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Cinnamon Helps Painful Fingers

Sometimes discoveries are made by serendipity. Several years ago we received the following message from a reader of our syndicated newspaper column. We incorporated it into our Q&A format and it was published on February 5, 2007.
Q. My Raynaud’s syndrome has suddenly seemed to disappear. The only change I’ve made is to start taking a cinnamon capsule about six weeks ago. My fingers used to turn white even in the summer. It’s in the 20s and I haven’t had a problem, even getting stuff out of the freezer. Is it the cinnamon?
A. Raynaud’s is a condition in which blood vessels in the hands and feet constrict, leading to pain and numbness. Sometimes fingers or toes even turn white or blue.
In Chinese medicine both cinnamon and the herb astragalus have been used to improve circulation and relieve symptoms of Raynaud’s. Be careful not to overdose on cinnamon, though, since the spice sometimes contains a compound called coumarin that can damage the liver. To be safe, look for a cinnamon supplement that is water extracted to eliminate the coumarin.
Since then, we have received reports from others that cinnamon may be beneficial against the symptoms of Raynaud’s.
Here is the most recent report:
Somebody asked me the dose I have been taking. I take the recommended dose on the bottle. Each pill is 250mg, and it says to take two pills twice a day before a meal. So I take 500mg before breakfast, and then again before dinner.
I have been taking it for almost a week, and have had no major Raynaud’s the entire time. My hands get cold, and once in a while show little splotches of white, but they quickly disappear.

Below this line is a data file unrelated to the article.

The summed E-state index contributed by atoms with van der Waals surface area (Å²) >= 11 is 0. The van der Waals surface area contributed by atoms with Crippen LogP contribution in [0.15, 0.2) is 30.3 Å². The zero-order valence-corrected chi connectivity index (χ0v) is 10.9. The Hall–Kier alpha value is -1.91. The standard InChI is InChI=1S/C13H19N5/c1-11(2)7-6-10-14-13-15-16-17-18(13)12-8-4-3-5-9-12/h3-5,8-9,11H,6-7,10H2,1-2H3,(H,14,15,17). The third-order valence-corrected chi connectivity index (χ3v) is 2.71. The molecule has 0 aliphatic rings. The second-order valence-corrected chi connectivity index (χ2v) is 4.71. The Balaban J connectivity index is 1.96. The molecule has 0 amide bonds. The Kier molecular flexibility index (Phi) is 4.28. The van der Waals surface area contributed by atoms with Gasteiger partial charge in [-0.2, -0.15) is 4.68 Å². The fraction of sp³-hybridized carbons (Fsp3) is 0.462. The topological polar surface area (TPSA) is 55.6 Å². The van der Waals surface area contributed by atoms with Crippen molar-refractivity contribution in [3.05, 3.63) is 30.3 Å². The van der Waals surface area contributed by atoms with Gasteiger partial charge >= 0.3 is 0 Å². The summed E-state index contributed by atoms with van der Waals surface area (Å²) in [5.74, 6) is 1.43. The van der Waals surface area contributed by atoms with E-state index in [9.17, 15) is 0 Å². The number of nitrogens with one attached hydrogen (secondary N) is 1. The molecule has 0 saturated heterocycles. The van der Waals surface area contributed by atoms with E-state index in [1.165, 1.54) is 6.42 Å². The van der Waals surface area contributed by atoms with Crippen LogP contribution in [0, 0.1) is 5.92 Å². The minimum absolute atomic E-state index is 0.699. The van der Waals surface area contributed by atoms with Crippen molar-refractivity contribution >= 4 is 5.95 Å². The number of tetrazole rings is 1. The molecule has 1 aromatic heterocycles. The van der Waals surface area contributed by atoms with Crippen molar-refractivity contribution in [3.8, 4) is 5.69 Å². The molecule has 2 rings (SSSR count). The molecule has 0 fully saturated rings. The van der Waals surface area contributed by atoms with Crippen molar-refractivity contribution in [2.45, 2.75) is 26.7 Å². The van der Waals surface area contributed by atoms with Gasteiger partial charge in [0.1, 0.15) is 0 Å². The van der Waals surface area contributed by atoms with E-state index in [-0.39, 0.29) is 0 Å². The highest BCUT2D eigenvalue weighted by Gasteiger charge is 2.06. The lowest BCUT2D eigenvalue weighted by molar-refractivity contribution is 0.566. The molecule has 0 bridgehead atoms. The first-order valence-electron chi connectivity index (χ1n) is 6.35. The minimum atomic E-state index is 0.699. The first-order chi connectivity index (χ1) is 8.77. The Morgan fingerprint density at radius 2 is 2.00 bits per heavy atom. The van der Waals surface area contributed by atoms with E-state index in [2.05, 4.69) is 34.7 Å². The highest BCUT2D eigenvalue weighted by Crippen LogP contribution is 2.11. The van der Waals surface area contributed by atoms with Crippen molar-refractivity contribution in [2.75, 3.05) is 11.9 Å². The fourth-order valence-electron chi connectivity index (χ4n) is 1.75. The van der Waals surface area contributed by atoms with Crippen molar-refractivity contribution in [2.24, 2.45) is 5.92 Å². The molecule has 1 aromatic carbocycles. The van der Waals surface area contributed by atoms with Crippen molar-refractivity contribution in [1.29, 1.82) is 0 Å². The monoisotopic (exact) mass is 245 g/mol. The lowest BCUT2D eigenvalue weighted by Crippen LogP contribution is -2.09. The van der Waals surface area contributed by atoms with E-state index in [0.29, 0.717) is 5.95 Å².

The ultimate test for me was yesterday when I went into our grocery store (I ALWAYS get Raynaud’s there). They keep the air conditioning cranked up very high in there. I started to get cold, and looked down at my hands to see if they would turn white (like they usually do), but all I saw was a few splotches of white, which quickly disappeared. I almost always have to use a hand warmer before I leave the store, and then it usually takes 30 minutes for my hands to return to normal, but not this time. No Raynaud’s.
I still wear gloves, partly out of habit, but also to take the edge off the cold. Well, I”m off to take another dose. . .
April, 28, 2010

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About the Author
Joe Graedon is a pharmacologist who has dedicated his career to making drug information understandable to consumers. His best-selling book, The People’s Pharmacy, was published in 1976 and led to a syndicated newspaper column, syndicated public radio show and web site. In 2006, Long Island University awarded him an honorary doctorate as “one of the country's leading drug experts for the consumer.”.
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